The report indicates that significant efficiency gaps exist in nearly every country in the world. Closing these gaps can address many of the world’s pressing economic and environmental problems—economic productivity, health, food and water security, and climate change. The following is a summary of the key results:
- Key finding 1: Significant efficiency gaps exist in the use of land in countries at all income levels and in all regions. For most low-income countries, significant increases in net economic returns are possible without sacrificing environmental quality. In fact, there are opportunities to improve both economic output and environmental outcomes in most countries. On average, countries can almost double their performance in terms of either economic returns or environmental outcomes by improving on one dimension without a sacrifice in the other outcome.
- Key finding 2: More efficient use of land could sequester an additional 85.6 billion metric tons of carbon dioxide equivalent with no adverse economic impacts. This outcome is equivalent to around two years of global emissions at current rates and would give the world much-needed time to decarbonize before atmospheric greenhouse gas (GHG) concentrations reach critical levels. Because most tropical low-income countries have a comparative advantage in sequestering carbon through forests, they gain significantly more than any other group of countries from policies that reward land-based GHG sequestration initiatives.
- Key finding 3: Better allocation and management of land, water, and other inputs could lead to increases in agriculture, grazing, and forestry annual income by approximately US$329 billion—and enough food production increases to feed the world until 2050—without net loss of forests and natural habitats. Global populations are expected to reach 10 billion by 2050, and more food will be needed to meet global demands. Better cultivation strategies that close yield gaps, along with smarter spatial planning, can reduce the land footprint of agriculture while increasing global calories produced by more than 150 percent.
- Key finding 4: Existing policies for reducing air pollution and the resulting mortality could be achieved with a 60 percent cost saving. The 63 countries examined for air quality spent a total of US$220 billion—0.6 percent of their collective gross domestic product—on air pollution controls per year. These expenditures prevented 1.9 million premature deaths per year. If more economically efficient policies were adopted, the same results could be achieved at an even lower cost—only US$75 billion, or less than US$40,000 per life saved.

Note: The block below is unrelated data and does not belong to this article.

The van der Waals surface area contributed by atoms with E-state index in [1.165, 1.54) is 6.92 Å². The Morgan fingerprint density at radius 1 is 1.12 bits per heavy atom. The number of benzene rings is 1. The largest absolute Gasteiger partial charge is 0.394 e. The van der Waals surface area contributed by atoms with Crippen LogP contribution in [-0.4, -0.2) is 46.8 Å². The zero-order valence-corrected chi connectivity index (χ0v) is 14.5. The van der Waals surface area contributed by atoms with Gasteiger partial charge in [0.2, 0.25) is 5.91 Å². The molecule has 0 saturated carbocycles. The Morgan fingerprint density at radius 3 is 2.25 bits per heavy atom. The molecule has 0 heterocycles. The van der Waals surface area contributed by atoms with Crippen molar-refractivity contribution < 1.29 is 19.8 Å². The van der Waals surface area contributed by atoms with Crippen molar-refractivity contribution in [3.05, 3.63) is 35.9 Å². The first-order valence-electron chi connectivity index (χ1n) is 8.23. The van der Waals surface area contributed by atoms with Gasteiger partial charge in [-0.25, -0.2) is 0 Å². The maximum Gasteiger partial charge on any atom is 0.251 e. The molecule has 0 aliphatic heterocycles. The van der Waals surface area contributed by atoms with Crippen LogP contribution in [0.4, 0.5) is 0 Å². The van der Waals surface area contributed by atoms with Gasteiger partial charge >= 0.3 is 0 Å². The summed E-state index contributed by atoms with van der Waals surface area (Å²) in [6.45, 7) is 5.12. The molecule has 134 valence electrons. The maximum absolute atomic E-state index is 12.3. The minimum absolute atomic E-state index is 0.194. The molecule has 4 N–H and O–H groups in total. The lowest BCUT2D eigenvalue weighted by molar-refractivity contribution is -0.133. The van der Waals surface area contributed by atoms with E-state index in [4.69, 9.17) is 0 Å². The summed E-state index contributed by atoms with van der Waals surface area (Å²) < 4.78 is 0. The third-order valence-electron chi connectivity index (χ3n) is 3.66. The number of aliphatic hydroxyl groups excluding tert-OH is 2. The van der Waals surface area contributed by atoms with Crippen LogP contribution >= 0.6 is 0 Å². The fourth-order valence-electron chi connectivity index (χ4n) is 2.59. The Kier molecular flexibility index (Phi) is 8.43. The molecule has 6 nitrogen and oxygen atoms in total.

- Key finding 5: More efficient air pollution policies could have saved significantly more lives with the same level of spending. Had countries spent the same amount of money to abate particulate matter but implemented the most efficient policies instead of the abatement policies they actually implemented, they would have prevented an additional 366,000 premature deaths each year—a 20 percent improvement over the current level of avoided premature deaths.
- Key finding 6: Although richer countries are more efficient at abating air pollution, there are examples of good performers and underperformers across all income groups. Most high-income countries perform relatively well in terms of pollution abatement and, consequently, reducing negative human consequences, but being a high-income country does not automatically ensure good performance.
No one-size-fits-all solution exists, given the differences in endowments, needs, and capacities among countries. Instead, this report identifies what changes are needed and where these changes need to occur in a country. It also develops a policy filter for choosing the most appropriate policy mix for the country. The result is a detailed roadmap that can assist in the selection of approaches that are most feasible and affordable in each country. The report also drills down into specific country examples of priority reforms to illustrate how to put these tools into action.
Given countries’ competing needs and stretched budgets, tackling inefficiencies remains among the more cost-effective and economically attractive ways to achieve global sustainability goals. As global populations expand and the climate changes, pressures on common property natural resources will inevitably escalate, and economic consequences will worsen. This report demonstrates that there are significant opportunities for using the world’s scarce and valuable natural capital more efficiently. Although the approach outlined in this report will entail demanding policy reforms, the costs of inaction will be far higher.